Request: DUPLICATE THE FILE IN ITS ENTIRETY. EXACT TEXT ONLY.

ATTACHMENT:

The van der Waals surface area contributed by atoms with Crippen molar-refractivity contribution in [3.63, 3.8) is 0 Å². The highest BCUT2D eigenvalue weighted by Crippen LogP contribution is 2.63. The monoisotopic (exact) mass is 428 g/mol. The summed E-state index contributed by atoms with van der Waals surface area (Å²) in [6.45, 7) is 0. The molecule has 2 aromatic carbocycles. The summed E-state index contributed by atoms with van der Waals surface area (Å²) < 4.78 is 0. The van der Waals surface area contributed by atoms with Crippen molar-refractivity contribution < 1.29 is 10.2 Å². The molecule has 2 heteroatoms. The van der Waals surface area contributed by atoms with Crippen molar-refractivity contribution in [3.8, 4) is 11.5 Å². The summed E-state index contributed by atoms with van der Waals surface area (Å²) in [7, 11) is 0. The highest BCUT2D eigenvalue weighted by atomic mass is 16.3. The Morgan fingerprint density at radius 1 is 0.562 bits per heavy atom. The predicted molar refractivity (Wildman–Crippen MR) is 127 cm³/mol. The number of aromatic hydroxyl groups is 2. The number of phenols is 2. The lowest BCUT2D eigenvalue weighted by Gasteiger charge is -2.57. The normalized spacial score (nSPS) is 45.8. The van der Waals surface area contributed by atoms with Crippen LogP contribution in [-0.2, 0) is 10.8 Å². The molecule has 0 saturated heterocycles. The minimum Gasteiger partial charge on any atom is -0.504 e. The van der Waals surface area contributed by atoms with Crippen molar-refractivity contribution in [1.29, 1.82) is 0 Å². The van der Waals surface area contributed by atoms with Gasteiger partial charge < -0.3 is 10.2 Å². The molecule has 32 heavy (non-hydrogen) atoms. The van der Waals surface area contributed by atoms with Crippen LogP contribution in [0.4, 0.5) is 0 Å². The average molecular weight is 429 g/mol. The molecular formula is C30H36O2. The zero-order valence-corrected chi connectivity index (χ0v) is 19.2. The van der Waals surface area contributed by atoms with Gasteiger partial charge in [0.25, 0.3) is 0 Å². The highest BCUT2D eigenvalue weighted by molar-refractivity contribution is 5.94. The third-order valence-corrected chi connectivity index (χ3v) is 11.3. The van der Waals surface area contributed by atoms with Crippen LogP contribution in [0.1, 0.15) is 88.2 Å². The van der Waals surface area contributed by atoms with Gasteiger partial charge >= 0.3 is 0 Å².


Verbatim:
The van der Waals surface area contributed by atoms with Crippen molar-refractivity contribution in [3.63, 3.8) is 0 Å². The highest BCUT2D eigenvalue weighted by Crippen LogP contribution is 2.63. The monoisotopic (exact) mass is 428 g/mol. The summed E-state index contributed by atoms with van der Waals surface area (Å²) in [6.45, 7) is 0. The molecule has 2 aromatic carbocycles. The summed E-state index contributed by atoms with van der Waals surface area (Å²) < 4.78 is 0. The van der Waals surface area contributed by atoms with Crippen molar-refractivity contribution < 1.29 is 10.2 Å². The molecule has 2 heteroatoms. The van der Waals surface area contributed by atoms with Crippen molar-refractivity contribution in [3.8, 4) is 11.5 Å². The summed E-state index contributed by atoms with van der Waals surface area (Å²) in [7, 11) is 0. The highest BCUT2D eigenvalue weighted by atomic mass is 16.3. The Morgan fingerprint density at radius 1 is 0.562 bits per heavy atom. The predicted molar refractivity (Wildman–Crippen MR) is 127 cm³/mol. The number of aromatic hydroxyl groups is 2. The number of phenols is 2. The lowest BCUT2D eigenvalue weighted by Gasteiger charge is -2.57. The normalized spacial score (nSPS) is 45.8. The van der Waals surface area contributed by atoms with Crippen LogP contribution in [-0.2, 0) is 10.8 Å². The molecule has 0 saturated heterocycles. The minimum Gasteiger partial charge on any atom is -0.504 e. The van der Waals surface area contributed by atoms with Crippen molar-refractivity contribution in [1.29, 1.82) is 0 Å². The van der Waals surface area contributed by atoms with Gasteiger partial charge < -0.3 is 10.2 Å². The molecule has 32 heavy (non-hydrogen) atoms. The van der Waals surface area contributed by atoms with Crippen LogP contribution in [0.4, 0.5) is 0 Å². The average molecular weight is 429 g/mol. The molecular formula is C30H36O2. The zero-order valence-corrected chi connectivity index (χ0v) is 19.2. The van der Waals surface area contributed by atoms with Gasteiger partial charge in [0.25, 0.3) is 0 Å². The highest BCUT2D eigenvalue weighted by molar-refractivity contribution is 5.94. The third-order valence-corrected chi connectivity index (χ3v) is 11.3. The van der Waals surface area contributed by atoms with Crippen LogP contribution in [0.1, 0.15) is 88.2 Å². The van der Waals surface area contributed by atoms with Gasteiger partial charge >= 0.3 is 0 Å².